Eric M. Horn, Vivek R. Deshmukh, Gregory P. Lekovic and Curtis A. Dickman
✓ The management of spinal meningiomas with extensive involvement of the dura mater is controversial. The principal difficulty in performing a resection is the potential for complications associated with this approach. The authors present the case of a pregnant 35-year-old woman in whom bilateral lower-extremity numbness, weakness, gait ataxia, and myelopathy developed. Magnetic resonance imaging showed a recurrent thoracic meningioma with extensive infiltration of the dura mater. Durectomy, complete resection, and reconstruction were performed. The patient has not experienced a recurrence 21 months after her treatment. This case illustrates that thoracic spinal meningiomas with extensive dural involvement can be resected safely with a complete durectomy. The novel dural reconstruction involving the implantation of a fascia lata and bovine pericardium allograft is an effective way to reconstruct the dura to create an adequate barrier to cerebrospinal fluid.
Nicholas C. Bambakidis, L. Fernando Gonzalez, Sepideh Amin-Hanjani, Vivek R. Deshmukh, Randall W. Porter, Philip C. Daspit and Robert F. Spetzler
Combined approaches to the skull base provide maximal exposure of the complex and eloquent anatomical structures contained within the posterior fossa. Common to these combined exposures are variable degrees of petrous bone removal. Understanding the advantages of each approach is critical when attempting to balance increases in operative exposure against the risk of potential complications. Despite their risks, aggressive combined exposures to the posterior fossa enable the greatest degree of visualization of the anatomy. Consequently, surgeons can approach lesions with maximal margins of safety, which cannot otherwise be realized. To minimize morbidity in all cases, the approach chosen must be applied individually, depending on the lesion and the patient's characteristics.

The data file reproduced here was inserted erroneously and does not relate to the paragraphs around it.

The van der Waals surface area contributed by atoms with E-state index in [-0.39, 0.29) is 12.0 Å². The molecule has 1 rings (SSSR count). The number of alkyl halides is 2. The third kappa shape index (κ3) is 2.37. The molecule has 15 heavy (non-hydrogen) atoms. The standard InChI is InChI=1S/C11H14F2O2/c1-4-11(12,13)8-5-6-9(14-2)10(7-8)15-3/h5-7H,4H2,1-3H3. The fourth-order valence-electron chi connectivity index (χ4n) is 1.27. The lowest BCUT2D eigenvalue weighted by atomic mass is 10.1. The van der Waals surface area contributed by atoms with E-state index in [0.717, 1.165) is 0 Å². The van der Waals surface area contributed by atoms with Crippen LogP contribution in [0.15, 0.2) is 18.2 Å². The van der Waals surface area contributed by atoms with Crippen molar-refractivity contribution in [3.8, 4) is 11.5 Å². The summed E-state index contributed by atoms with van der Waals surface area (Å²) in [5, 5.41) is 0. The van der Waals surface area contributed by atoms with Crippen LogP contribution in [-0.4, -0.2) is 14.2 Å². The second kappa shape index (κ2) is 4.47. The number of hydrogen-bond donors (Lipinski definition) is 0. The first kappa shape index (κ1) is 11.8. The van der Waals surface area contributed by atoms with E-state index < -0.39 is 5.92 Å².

Yin C. Hu, Vivek R. Deshmukh, Felipe C. Albuquerque, David Fiorella, Randal R. Nixon, Donald V. Heck, Stanley L. Barnwell and Cameron G. McDougall
Delayed ipsilateral intraparenchymal hemorrhage has been observed following aneurysm treatment with the Pipeline Embolization Device (PED). The relationship of this phenomenon to the device and/or procedure remains unclear. The authors present the results of histopathological analyses of the brain sections from 3 patients in whom fatal ipsilateral intracerebral hemorrhages developed several days after uneventful PED treatment of supraclinoid aneurysms.
Microscopic analyses revealed foreign material occluding small vessels within the hemorrhagic area in all patients. Further analyses of the embolic materials using Fourier transform infrared (FTIR) spectroscopy was conducted on specimens from 2 of the 3 patients. Although microscopically identical, the quantity of material recovered from the third patient was insufficient for FTIR spectroscopy.
FTIR spectroscopy showed that the foreign material was polyvinylpyrrolidone (PVP), a substance that is commonly used in the coatings of interventional devices.
These findings are suggestive of a potential association between intraprocedural foreign body emboli and post-PED treatment–delayed ipsilateral intraparenchymal hemorrhage.